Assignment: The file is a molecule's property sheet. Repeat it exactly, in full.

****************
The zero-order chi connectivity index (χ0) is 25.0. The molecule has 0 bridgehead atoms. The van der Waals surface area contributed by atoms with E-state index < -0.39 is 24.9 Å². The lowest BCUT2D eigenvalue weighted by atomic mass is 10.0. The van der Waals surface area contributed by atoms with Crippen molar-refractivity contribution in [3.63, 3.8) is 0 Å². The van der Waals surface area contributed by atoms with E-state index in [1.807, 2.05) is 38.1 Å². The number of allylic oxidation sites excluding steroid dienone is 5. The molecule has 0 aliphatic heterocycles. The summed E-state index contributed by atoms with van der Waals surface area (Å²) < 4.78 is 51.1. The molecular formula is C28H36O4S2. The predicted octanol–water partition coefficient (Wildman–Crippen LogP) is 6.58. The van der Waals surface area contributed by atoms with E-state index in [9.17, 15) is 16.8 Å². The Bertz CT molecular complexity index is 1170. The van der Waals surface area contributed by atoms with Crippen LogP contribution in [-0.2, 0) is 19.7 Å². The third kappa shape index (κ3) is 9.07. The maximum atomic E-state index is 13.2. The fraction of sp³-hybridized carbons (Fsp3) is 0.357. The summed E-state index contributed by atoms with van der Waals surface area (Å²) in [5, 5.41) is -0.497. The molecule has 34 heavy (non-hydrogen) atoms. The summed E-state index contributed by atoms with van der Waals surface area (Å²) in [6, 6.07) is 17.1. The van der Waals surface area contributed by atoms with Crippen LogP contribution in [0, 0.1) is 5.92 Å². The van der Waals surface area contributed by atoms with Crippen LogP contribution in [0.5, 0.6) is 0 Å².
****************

The zero-order chi connectivity index (χ0) is 25.0. The molecule has 0 bridgehead atoms. The van der Waals surface area contributed by atoms with E-state index < -0.39 is 24.9 Å². The lowest BCUT2D eigenvalue weighted by atomic mass is 10.0. The van der Waals surface area contributed by atoms with Crippen molar-refractivity contribution in [3.63, 3.8) is 0 Å². The van der Waals surface area contributed by atoms with E-state index in [1.807, 2.05) is 38.1 Å². The number of allylic oxidation sites excluding steroid dienone is 5. The molecule has 0 aliphatic heterocycles. The summed E-state index contributed by atoms with van der Waals surface area (Å²) < 4.78 is 51.1. The molecular formula is C28H36O4S2. The predicted octanol–water partition coefficient (Wildman–Crippen LogP) is 6.58. The van der Waals surface area contributed by atoms with E-state index in [9.17, 15) is 16.8 Å². The Bertz CT molecular complexity index is 1170. The van der Waals surface area contributed by atoms with Crippen LogP contribution in [-0.2, 0) is 19.7 Å². The third kappa shape index (κ3) is 9.07. The maximum atomic E-state index is 13.2. The fraction of sp³-hybridized carbons (Fsp3) is 0.357. The summed E-state index contributed by atoms with van der Waals surface area (Å²) in [5, 5.41) is -0.497. The molecule has 34 heavy (non-hydrogen) atoms. The summed E-state index contributed by atoms with van der Waals surface area (Å²) in [6, 6.07) is 17.1. The van der Waals surface area contributed by atoms with Crippen LogP contribution in [0, 0.1) is 5.92 Å². The van der Waals surface area contributed by atoms with Crippen LogP contribution in [0.5, 0.6) is 0 Å².